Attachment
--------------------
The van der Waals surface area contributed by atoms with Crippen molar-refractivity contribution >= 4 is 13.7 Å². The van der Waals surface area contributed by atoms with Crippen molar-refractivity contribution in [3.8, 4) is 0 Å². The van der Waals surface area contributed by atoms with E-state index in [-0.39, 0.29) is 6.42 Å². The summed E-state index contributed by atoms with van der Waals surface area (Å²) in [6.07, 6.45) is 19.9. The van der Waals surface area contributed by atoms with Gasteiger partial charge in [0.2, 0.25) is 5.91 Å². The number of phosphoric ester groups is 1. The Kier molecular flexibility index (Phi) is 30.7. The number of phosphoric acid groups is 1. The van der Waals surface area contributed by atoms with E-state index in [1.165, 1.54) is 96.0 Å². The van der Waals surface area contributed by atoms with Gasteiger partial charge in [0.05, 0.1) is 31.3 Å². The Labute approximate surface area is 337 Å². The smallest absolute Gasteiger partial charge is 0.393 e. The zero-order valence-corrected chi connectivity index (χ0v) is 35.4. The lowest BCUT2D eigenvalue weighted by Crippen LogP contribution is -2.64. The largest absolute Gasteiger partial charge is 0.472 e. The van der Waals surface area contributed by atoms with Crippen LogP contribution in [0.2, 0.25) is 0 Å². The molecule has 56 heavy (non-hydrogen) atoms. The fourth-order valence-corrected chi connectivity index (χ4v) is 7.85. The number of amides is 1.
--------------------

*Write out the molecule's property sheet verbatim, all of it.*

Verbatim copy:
The van der Waals surface area contributed by atoms with Crippen molar-refractivity contribution >= 4 is 13.7 Å². The van der Waals surface area contributed by atoms with Crippen molar-refractivity contribution in [3.8, 4) is 0 Å². The van der Waals surface area contributed by atoms with E-state index in [-0.39, 0.29) is 6.42 Å². The summed E-state index contributed by atoms with van der Waals surface area (Å²) in [6.07, 6.45) is 19.9. The van der Waals surface area contributed by atoms with Gasteiger partial charge in [0.2, 0.25) is 5.91 Å². The number of phosphoric ester groups is 1. The Kier molecular flexibility index (Phi) is 30.7. The number of phosphoric acid groups is 1. The van der Waals surface area contributed by atoms with E-state index in [1.165, 1.54) is 96.0 Å². The van der Waals surface area contributed by atoms with Gasteiger partial charge in [0.05, 0.1) is 31.3 Å². The Labute approximate surface area is 337 Å². The smallest absolute Gasteiger partial charge is 0.393 e. The zero-order valence-corrected chi connectivity index (χ0v) is 35.4. The lowest BCUT2D eigenvalue weighted by Crippen LogP contribution is -2.64. The largest absolute Gasteiger partial charge is 0.472 e. The van der Waals surface area contributed by atoms with Crippen LogP contribution in [0.2, 0.25) is 0 Å². The molecule has 56 heavy (non-hydrogen) atoms. The fourth-order valence-corrected chi connectivity index (χ4v) is 7.85. The number of amides is 1.